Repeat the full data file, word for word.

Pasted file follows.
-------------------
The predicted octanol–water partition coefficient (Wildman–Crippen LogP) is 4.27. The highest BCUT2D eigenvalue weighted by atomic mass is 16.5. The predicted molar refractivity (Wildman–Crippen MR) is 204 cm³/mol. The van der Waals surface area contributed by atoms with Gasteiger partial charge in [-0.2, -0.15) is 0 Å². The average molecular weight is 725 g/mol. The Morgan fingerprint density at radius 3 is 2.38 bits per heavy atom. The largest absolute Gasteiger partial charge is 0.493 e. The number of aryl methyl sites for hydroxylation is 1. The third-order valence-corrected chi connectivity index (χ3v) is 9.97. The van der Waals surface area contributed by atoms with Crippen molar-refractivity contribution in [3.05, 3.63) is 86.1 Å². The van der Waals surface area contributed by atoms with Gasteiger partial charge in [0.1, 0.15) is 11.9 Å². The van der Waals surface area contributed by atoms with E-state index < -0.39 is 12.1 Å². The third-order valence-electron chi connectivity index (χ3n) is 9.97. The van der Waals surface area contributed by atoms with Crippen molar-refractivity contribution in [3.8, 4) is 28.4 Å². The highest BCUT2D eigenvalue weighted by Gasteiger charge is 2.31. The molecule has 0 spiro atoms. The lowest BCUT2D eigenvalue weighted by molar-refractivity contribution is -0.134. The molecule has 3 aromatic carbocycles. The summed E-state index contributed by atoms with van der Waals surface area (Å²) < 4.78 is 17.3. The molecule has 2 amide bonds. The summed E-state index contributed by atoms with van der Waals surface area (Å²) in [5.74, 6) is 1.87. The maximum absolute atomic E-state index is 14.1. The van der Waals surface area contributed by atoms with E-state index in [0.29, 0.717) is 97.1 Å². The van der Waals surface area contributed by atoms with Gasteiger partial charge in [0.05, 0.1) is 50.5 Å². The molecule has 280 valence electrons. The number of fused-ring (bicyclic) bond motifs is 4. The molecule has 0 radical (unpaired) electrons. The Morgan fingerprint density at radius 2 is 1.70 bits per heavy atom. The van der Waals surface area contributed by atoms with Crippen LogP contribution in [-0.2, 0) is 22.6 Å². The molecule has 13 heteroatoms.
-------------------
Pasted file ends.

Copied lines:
The predicted octanol–water partition coefficient (Wildman–Crippen LogP) is 4.27. The highest BCUT2D eigenvalue weighted by atomic mass is 16.5. The predicted molar refractivity (Wildman–Crippen MR) is 204 cm³/mol. The van der Waals surface area contributed by atoms with Gasteiger partial charge in [-0.2, -0.15) is 0 Å². The average molecular weight is 725 g/mol. The Morgan fingerprint density at radius 3 is 2.38 bits per heavy atom. The largest absolute Gasteiger partial charge is 0.493 e. The number of aryl methyl sites for hydroxylation is 1. The third-order valence-corrected chi connectivity index (χ3v) is 9.97. The van der Waals surface area contributed by atoms with Crippen molar-refractivity contribution in [3.05, 3.63) is 86.1 Å². The van der Waals surface area contributed by atoms with Gasteiger partial charge in [0.1, 0.15) is 11.9 Å². The van der Waals surface area contributed by atoms with E-state index < -0.39 is 12.1 Å². The third-order valence-electron chi connectivity index (χ3n) is 9.97. The van der Waals surface area contributed by atoms with Crippen molar-refractivity contribution in [3.8, 4) is 28.4 Å². The highest BCUT2D eigenvalue weighted by Gasteiger charge is 2.31. The molecule has 0 spiro atoms. The lowest BCUT2D eigenvalue weighted by molar-refractivity contribution is -0.134. The molecule has 3 aromatic carbocycles. The summed E-state index contributed by atoms with van der Waals surface area (Å²) < 4.78 is 17.3. The molecule has 2 amide bonds. The summed E-state index contributed by atoms with van der Waals surface area (Å²) in [5.74, 6) is 1.87. The maximum absolute atomic E-state index is 14.1. The van der Waals surface area contributed by atoms with E-state index in [0.29, 0.717) is 97.1 Å². The van der Waals surface area contributed by atoms with Gasteiger partial charge in [0.05, 0.1) is 50.5 Å². The molecule has 280 valence electrons. The number of fused-ring (bicyclic) bond motifs is 4. The molecule has 0 radical (unpaired) electrons. The Morgan fingerprint density at radius 2 is 1.70 bits per heavy atom. The van der Waals surface area contributed by atoms with Crippen LogP contribution in [-0.2, 0) is 22.6 Å². The molecule has 13 heteroatoms.